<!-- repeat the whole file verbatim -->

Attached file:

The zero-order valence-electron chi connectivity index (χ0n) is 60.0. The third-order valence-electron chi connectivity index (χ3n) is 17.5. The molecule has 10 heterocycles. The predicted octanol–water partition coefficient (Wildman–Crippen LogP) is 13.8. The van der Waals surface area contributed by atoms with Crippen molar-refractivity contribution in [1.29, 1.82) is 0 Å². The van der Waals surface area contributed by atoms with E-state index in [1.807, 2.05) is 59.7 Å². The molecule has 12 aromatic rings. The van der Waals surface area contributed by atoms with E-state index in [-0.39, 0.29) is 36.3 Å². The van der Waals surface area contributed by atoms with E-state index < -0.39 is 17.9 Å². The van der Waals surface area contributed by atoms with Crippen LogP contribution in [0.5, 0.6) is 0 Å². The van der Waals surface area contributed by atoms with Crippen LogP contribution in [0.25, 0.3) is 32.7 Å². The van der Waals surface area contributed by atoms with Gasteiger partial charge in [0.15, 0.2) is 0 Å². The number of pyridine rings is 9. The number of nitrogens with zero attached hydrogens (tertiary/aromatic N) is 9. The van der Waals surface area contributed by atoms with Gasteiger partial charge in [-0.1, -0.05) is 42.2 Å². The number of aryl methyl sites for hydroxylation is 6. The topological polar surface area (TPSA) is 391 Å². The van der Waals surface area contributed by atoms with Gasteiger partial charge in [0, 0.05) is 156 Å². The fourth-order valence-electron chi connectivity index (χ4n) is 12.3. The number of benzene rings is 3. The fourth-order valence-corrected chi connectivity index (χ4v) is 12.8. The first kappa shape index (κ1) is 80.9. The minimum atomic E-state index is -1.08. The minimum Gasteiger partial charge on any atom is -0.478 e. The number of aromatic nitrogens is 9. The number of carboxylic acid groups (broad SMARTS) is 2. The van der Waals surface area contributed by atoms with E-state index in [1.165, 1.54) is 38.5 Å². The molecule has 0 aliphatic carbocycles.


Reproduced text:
The zero-order valence-electron chi connectivity index (χ0n) is 60.0. The third-order valence-electron chi connectivity index (χ3n) is 17.5. The molecule has 10 heterocycles. The predicted octanol–water partition coefficient (Wildman–Crippen LogP) is 13.8. The van der Waals surface area contributed by atoms with Crippen molar-refractivity contribution in [1.29, 1.82) is 0 Å². The van der Waals surface area contributed by atoms with E-state index in [1.807, 2.05) is 59.7 Å². The molecule has 12 aromatic rings. The van der Waals surface area contributed by atoms with E-state index in [-0.39, 0.29) is 36.3 Å². The van der Waals surface area contributed by atoms with E-state index < -0.39 is 17.9 Å². The van der Waals surface area contributed by atoms with Crippen LogP contribution in [0.5, 0.6) is 0 Å². The van der Waals surface area contributed by atoms with Crippen LogP contribution in [0.25, 0.3) is 32.7 Å². The van der Waals surface area contributed by atoms with Gasteiger partial charge in [0.15, 0.2) is 0 Å². The number of pyridine rings is 9. The number of nitrogens with zero attached hydrogens (tertiary/aromatic N) is 9. The van der Waals surface area contributed by atoms with Gasteiger partial charge in [-0.1, -0.05) is 42.2 Å². The number of aryl methyl sites for hydroxylation is 6. The topological polar surface area (TPSA) is 391 Å². The van der Waals surface area contributed by atoms with Gasteiger partial charge in [0, 0.05) is 156 Å². The fourth-order valence-electron chi connectivity index (χ4n) is 12.3. The number of benzene rings is 3. The fourth-order valence-corrected chi connectivity index (χ4v) is 12.8. The first kappa shape index (κ1) is 80.9. The minimum atomic E-state index is -1.08. The minimum Gasteiger partial charge on any atom is -0.478 e. The number of aromatic nitrogens is 9. The number of carboxylic acid groups (broad SMARTS) is 2. The van der Waals surface area contributed by atoms with E-state index in [1.165, 1.54) is 38.5 Å². The molecule has 0 aliphatic carbocycles.